SPRINGFIELD, Ill. (WCIA)– The governor and lawmakers are calling the legislation legalizing recreational, adult usage the most equity-centric law involving marijuana in the entire country.
On top of expunging hundreds of thousands of records, the bill also creates a program aimed to revive communities where some of those people getting a fresh start will be re-entering.
Leaders in the black community are calling a program passed as a part of the marijuana bill a win for the state.
“Right now, I think under the leadership of our new governor, we are going down a new path,” said Shawn Gregory of The Gregory Foundation. “We know our most poverty-ridden communities have suffered from when it wasn’t legal. With it being legal, I think it’s important to try to correct and at least address some things [regarding] people who have been incarcerated for it.”
Lieutenant Governor Juliana Stratton’s Office will help administer 25 percent of the sales tax revenue from marijuana to a program called R3. The program was created to recover, renew and reinvest in communities plagued by gun violence and the war on drugs.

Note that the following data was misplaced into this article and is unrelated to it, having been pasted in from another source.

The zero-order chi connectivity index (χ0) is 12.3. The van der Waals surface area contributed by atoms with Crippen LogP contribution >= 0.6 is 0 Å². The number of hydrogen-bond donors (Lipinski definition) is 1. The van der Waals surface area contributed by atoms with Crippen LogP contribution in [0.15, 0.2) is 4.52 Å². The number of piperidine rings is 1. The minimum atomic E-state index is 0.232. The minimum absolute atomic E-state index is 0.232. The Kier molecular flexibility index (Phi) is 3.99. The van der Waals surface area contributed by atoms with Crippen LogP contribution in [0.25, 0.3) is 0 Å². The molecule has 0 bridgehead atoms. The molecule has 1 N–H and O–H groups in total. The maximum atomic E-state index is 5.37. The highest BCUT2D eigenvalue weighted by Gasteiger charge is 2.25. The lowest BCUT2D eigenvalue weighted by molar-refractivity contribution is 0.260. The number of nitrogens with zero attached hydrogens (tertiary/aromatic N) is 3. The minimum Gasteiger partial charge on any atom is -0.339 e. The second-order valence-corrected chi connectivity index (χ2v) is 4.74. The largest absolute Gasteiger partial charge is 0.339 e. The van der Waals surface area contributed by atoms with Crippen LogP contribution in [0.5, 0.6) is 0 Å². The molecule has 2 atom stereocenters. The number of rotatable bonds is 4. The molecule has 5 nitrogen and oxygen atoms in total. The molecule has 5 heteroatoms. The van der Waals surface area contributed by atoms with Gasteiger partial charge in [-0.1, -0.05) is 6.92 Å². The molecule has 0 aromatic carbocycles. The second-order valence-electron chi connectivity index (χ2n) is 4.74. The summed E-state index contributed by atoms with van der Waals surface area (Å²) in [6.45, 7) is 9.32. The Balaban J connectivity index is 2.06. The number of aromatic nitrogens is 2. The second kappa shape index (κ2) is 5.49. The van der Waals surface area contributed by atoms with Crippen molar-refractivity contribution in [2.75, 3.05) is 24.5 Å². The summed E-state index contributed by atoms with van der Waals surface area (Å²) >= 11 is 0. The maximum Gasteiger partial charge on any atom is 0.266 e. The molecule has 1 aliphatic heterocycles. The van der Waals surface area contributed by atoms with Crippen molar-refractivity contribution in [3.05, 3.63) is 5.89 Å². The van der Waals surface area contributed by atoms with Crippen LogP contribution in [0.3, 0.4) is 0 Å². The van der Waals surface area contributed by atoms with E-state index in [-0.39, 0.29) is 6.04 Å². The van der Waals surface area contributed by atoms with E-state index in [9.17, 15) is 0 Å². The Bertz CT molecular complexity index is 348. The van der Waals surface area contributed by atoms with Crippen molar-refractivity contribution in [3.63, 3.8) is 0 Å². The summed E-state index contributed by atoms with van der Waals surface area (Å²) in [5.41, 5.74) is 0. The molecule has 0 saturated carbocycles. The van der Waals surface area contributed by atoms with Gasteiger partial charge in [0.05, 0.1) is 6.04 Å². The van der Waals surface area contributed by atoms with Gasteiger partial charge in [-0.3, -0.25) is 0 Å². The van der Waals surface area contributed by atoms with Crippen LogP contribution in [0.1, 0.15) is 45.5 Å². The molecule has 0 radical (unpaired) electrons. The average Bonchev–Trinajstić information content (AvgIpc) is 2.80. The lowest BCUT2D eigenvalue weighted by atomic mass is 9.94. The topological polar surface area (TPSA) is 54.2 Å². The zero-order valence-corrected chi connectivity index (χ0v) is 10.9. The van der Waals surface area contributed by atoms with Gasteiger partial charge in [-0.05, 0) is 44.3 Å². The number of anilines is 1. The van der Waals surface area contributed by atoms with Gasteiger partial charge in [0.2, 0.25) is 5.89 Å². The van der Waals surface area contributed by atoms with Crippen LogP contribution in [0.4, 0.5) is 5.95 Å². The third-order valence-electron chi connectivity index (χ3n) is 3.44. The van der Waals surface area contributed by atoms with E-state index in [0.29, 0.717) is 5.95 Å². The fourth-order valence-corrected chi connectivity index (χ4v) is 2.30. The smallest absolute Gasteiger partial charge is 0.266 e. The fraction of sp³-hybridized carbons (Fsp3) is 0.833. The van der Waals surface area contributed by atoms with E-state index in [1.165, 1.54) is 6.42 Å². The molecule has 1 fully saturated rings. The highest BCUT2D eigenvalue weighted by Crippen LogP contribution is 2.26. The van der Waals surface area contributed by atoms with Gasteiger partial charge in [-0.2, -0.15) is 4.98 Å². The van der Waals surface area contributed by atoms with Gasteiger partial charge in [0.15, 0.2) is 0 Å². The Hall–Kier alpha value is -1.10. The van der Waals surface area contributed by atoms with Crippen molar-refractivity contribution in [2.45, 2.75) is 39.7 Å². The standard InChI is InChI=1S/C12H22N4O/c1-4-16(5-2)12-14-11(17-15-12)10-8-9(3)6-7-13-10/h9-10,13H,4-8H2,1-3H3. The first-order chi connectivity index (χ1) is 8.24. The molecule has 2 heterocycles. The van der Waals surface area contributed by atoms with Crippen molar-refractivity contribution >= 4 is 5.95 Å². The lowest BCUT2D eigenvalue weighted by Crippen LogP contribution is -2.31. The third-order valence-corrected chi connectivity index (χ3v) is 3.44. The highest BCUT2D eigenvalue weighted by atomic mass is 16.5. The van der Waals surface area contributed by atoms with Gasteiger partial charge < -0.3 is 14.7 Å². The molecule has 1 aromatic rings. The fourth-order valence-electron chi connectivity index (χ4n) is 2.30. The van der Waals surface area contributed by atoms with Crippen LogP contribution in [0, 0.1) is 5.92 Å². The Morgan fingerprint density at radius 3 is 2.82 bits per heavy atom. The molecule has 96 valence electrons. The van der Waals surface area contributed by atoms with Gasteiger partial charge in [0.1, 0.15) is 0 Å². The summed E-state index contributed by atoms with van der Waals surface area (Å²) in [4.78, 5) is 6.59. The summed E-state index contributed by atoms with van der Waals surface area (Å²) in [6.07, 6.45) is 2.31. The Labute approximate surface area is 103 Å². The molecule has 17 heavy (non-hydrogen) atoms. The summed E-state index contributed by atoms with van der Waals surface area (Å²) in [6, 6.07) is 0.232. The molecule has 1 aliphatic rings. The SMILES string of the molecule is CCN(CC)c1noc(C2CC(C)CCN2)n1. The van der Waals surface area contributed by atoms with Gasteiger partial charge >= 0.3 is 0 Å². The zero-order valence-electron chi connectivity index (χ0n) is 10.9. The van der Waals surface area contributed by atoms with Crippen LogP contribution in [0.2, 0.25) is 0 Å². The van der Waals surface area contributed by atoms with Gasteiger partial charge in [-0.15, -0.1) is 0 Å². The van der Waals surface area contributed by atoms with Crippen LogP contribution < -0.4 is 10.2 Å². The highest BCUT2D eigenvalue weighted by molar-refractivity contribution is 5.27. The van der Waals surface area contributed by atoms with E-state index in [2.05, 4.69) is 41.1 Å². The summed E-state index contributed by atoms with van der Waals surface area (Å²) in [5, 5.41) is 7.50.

“This is justice. And this is what equity is all about; righting wrongs and leveling the playing field,” Stratton said.
Advocates said the program is all about giving people their best chance to start over.
“If you have a community with a lot of returning prisoners that can’t find jobs, then they get in trouble again, or they cause violence in the community, this is a chance for that community to try to help connect them to jobs, connect them to mental health services, mentoring, education, those kinds of things to help them get back on their feet and hopefully remain crime free,” said Jim Bray, spokesman for the Illinois Justice Project.
The program will be paid for by money that’s left over from administration and expungement costs. Advocates believe funding for the first year could be around 10 million dollars.